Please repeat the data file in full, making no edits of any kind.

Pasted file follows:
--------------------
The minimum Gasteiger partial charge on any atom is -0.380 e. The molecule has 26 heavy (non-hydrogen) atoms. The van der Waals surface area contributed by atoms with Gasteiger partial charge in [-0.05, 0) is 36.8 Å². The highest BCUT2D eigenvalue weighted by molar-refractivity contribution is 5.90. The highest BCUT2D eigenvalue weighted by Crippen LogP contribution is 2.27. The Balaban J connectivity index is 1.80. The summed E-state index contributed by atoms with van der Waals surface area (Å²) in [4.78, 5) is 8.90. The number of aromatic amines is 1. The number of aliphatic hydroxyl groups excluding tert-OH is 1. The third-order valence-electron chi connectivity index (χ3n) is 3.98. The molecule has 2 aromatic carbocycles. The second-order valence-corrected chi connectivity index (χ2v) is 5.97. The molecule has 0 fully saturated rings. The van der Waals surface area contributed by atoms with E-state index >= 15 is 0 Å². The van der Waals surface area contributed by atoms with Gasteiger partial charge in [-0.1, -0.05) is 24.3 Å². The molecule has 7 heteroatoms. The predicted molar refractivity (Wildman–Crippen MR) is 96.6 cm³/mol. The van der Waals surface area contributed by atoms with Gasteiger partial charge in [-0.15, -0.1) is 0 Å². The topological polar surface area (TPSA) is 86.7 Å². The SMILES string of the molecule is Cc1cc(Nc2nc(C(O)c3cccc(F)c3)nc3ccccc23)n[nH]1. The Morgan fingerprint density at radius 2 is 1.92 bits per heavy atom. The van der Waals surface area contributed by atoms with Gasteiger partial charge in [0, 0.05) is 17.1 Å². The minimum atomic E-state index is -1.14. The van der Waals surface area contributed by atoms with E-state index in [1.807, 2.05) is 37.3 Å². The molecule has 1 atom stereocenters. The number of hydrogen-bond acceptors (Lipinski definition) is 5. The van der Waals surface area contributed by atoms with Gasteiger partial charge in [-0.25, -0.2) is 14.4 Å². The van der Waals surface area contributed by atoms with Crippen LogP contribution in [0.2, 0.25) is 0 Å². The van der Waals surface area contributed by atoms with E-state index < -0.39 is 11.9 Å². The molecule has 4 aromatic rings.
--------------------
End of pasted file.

The minimum Gasteiger partial charge on any atom is -0.380 e. The molecule has 26 heavy (non-hydrogen) atoms. The van der Waals surface area contributed by atoms with Gasteiger partial charge in [-0.05, 0) is 36.8 Å². The highest BCUT2D eigenvalue weighted by molar-refractivity contribution is 5.90. The highest BCUT2D eigenvalue weighted by Crippen LogP contribution is 2.27. The Balaban J connectivity index is 1.80. The summed E-state index contributed by atoms with van der Waals surface area (Å²) in [4.78, 5) is 8.90. The number of aromatic amines is 1. The number of aliphatic hydroxyl groups excluding tert-OH is 1. The third-order valence-electron chi connectivity index (χ3n) is 3.98. The molecule has 2 aromatic carbocycles. The second-order valence-corrected chi connectivity index (χ2v) is 5.97. The molecule has 0 fully saturated rings. The van der Waals surface area contributed by atoms with E-state index >= 15 is 0 Å². The van der Waals surface area contributed by atoms with Gasteiger partial charge in [-0.1, -0.05) is 24.3 Å². The molecule has 7 heteroatoms. The predicted molar refractivity (Wildman–Crippen MR) is 96.6 cm³/mol. The van der Waals surface area contributed by atoms with Gasteiger partial charge in [-0.15, -0.1) is 0 Å². The topological polar surface area (TPSA) is 86.7 Å². The SMILES string of the molecule is Cc1cc(Nc2nc(C(O)c3cccc(F)c3)nc3ccccc23)n[nH]1. The Morgan fingerprint density at radius 2 is 1.92 bits per heavy atom. The van der Waals surface area contributed by atoms with Gasteiger partial charge in [0, 0.05) is 17.1 Å². The minimum atomic E-state index is -1.14. The van der Waals surface area contributed by atoms with E-state index in [1.807, 2.05) is 37.3 Å². The molecule has 1 atom stereocenters. The number of hydrogen-bond acceptors (Lipinski definition) is 5. The van der Waals surface area contributed by atoms with Gasteiger partial charge in [-0.25, -0.2) is 14.4 Å². The van der Waals surface area contributed by atoms with Crippen LogP contribution in [0.2, 0.25) is 0 Å². The van der Waals surface area contributed by atoms with E-state index < -0.39 is 11.9 Å². The molecule has 4 aromatic rings.